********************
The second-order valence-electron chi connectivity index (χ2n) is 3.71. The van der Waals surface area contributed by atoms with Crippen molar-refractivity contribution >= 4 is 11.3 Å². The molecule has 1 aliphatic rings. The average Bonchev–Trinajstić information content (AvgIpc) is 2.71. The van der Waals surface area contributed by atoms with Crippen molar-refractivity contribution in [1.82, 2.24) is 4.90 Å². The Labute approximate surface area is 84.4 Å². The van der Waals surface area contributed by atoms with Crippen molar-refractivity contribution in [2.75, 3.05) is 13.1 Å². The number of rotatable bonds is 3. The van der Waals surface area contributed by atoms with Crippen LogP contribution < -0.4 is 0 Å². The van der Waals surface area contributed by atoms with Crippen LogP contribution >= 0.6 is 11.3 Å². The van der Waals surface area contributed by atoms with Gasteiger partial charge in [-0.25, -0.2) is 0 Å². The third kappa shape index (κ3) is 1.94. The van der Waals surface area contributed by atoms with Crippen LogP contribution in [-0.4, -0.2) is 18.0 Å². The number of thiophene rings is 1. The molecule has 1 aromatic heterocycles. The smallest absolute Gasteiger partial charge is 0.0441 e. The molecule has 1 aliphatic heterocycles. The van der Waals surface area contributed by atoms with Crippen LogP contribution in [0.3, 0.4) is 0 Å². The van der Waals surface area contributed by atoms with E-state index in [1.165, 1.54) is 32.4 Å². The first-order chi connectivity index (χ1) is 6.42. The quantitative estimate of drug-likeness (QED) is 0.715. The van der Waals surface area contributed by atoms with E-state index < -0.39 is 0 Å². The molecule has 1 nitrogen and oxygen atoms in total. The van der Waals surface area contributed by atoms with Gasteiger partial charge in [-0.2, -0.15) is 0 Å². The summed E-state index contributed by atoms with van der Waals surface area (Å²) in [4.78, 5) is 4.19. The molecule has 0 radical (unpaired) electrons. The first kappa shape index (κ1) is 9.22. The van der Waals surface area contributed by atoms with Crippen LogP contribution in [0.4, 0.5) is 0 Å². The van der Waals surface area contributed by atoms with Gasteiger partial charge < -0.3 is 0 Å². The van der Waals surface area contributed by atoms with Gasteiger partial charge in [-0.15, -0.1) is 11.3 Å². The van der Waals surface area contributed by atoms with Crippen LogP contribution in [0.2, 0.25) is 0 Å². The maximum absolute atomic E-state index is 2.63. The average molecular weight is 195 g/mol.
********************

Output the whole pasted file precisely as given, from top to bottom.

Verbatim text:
The second-order valence-electron chi connectivity index (χ2n) is 3.71. The van der Waals surface area contributed by atoms with Crippen molar-refractivity contribution >= 4 is 11.3 Å². The molecule has 1 aliphatic rings. The average Bonchev–Trinajstić information content (AvgIpc) is 2.71. The van der Waals surface area contributed by atoms with Crippen molar-refractivity contribution in [1.82, 2.24) is 4.90 Å². The Labute approximate surface area is 84.4 Å². The van der Waals surface area contributed by atoms with Crippen molar-refractivity contribution in [2.75, 3.05) is 13.1 Å². The number of rotatable bonds is 3. The van der Waals surface area contributed by atoms with Crippen LogP contribution < -0.4 is 0 Å². The van der Waals surface area contributed by atoms with Crippen LogP contribution >= 0.6 is 11.3 Å². The van der Waals surface area contributed by atoms with Gasteiger partial charge in [-0.25, -0.2) is 0 Å². The third kappa shape index (κ3) is 1.94. The van der Waals surface area contributed by atoms with Crippen LogP contribution in [-0.4, -0.2) is 18.0 Å². The number of thiophene rings is 1. The molecule has 1 aromatic heterocycles. The smallest absolute Gasteiger partial charge is 0.0441 e. The molecule has 1 aliphatic heterocycles. The van der Waals surface area contributed by atoms with Crippen LogP contribution in [0.3, 0.4) is 0 Å². The van der Waals surface area contributed by atoms with E-state index in [1.165, 1.54) is 32.4 Å². The first-order chi connectivity index (χ1) is 6.42. The quantitative estimate of drug-likeness (QED) is 0.715. The van der Waals surface area contributed by atoms with E-state index < -0.39 is 0 Å². The molecule has 1 nitrogen and oxygen atoms in total. The van der Waals surface area contributed by atoms with Gasteiger partial charge in [-0.2, -0.15) is 0 Å². The summed E-state index contributed by atoms with van der Waals surface area (Å²) in [4.78, 5) is 4.19. The molecule has 0 radical (unpaired) electrons. The first kappa shape index (κ1) is 9.22. The van der Waals surface area contributed by atoms with Crippen LogP contribution in [0.4, 0.5) is 0 Å². The van der Waals surface area contributed by atoms with Gasteiger partial charge < -0.3 is 0 Å². The van der Waals surface area contributed by atoms with Gasteiger partial charge in [-0.15, -0.1) is 11.3 Å². The van der Waals surface area contributed by atoms with Crippen LogP contribution in [0.2, 0.25) is 0 Å². The maximum absolute atomic E-state index is 2.63. The average molecular weight is 195 g/mol.